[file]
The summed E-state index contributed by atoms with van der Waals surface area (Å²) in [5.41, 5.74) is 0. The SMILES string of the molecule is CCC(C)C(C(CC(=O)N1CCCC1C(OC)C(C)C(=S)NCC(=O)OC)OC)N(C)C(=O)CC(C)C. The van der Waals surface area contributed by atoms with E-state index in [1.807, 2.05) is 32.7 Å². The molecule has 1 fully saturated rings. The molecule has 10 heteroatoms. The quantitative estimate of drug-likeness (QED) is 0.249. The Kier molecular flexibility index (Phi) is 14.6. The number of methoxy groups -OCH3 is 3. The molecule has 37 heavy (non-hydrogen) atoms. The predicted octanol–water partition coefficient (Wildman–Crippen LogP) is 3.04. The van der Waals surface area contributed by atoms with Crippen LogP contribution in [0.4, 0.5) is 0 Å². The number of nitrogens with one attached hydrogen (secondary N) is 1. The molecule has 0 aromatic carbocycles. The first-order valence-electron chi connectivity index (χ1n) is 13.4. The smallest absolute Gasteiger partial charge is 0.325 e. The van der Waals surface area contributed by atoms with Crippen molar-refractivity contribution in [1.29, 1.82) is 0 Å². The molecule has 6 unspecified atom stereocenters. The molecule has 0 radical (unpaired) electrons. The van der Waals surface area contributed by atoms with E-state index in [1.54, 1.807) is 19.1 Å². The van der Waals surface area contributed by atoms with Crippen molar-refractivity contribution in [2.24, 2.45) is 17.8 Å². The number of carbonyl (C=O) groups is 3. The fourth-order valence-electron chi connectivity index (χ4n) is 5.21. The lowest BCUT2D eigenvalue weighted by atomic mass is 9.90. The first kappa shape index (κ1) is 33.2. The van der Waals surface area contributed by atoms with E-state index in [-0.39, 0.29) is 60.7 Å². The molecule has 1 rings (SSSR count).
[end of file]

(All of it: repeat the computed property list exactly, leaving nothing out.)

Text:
The summed E-state index contributed by atoms with van der Waals surface area (Å²) in [5.41, 5.74) is 0. The SMILES string of the molecule is CCC(C)C(C(CC(=O)N1CCCC1C(OC)C(C)C(=S)NCC(=O)OC)OC)N(C)C(=O)CC(C)C. The van der Waals surface area contributed by atoms with E-state index in [1.807, 2.05) is 32.7 Å². The molecule has 1 fully saturated rings. The molecule has 10 heteroatoms. The quantitative estimate of drug-likeness (QED) is 0.249. The Kier molecular flexibility index (Phi) is 14.6. The number of methoxy groups -OCH3 is 3. The molecule has 37 heavy (non-hydrogen) atoms. The predicted octanol–water partition coefficient (Wildman–Crippen LogP) is 3.04. The van der Waals surface area contributed by atoms with Crippen LogP contribution in [0.4, 0.5) is 0 Å². The number of nitrogens with one attached hydrogen (secondary N) is 1. The molecule has 0 aromatic carbocycles. The first-order valence-electron chi connectivity index (χ1n) is 13.4. The smallest absolute Gasteiger partial charge is 0.325 e. The van der Waals surface area contributed by atoms with Crippen molar-refractivity contribution in [1.29, 1.82) is 0 Å². The molecule has 6 unspecified atom stereocenters. The molecule has 0 radical (unpaired) electrons. The van der Waals surface area contributed by atoms with E-state index in [1.54, 1.807) is 19.1 Å². The van der Waals surface area contributed by atoms with Crippen molar-refractivity contribution in [2.24, 2.45) is 17.8 Å². The number of carbonyl (C=O) groups is 3. The fourth-order valence-electron chi connectivity index (χ4n) is 5.21. The lowest BCUT2D eigenvalue weighted by atomic mass is 9.90. The first kappa shape index (κ1) is 33.2. The van der Waals surface area contributed by atoms with E-state index in [-0.39, 0.29) is 60.7 Å². The molecule has 1 rings (SSSR count).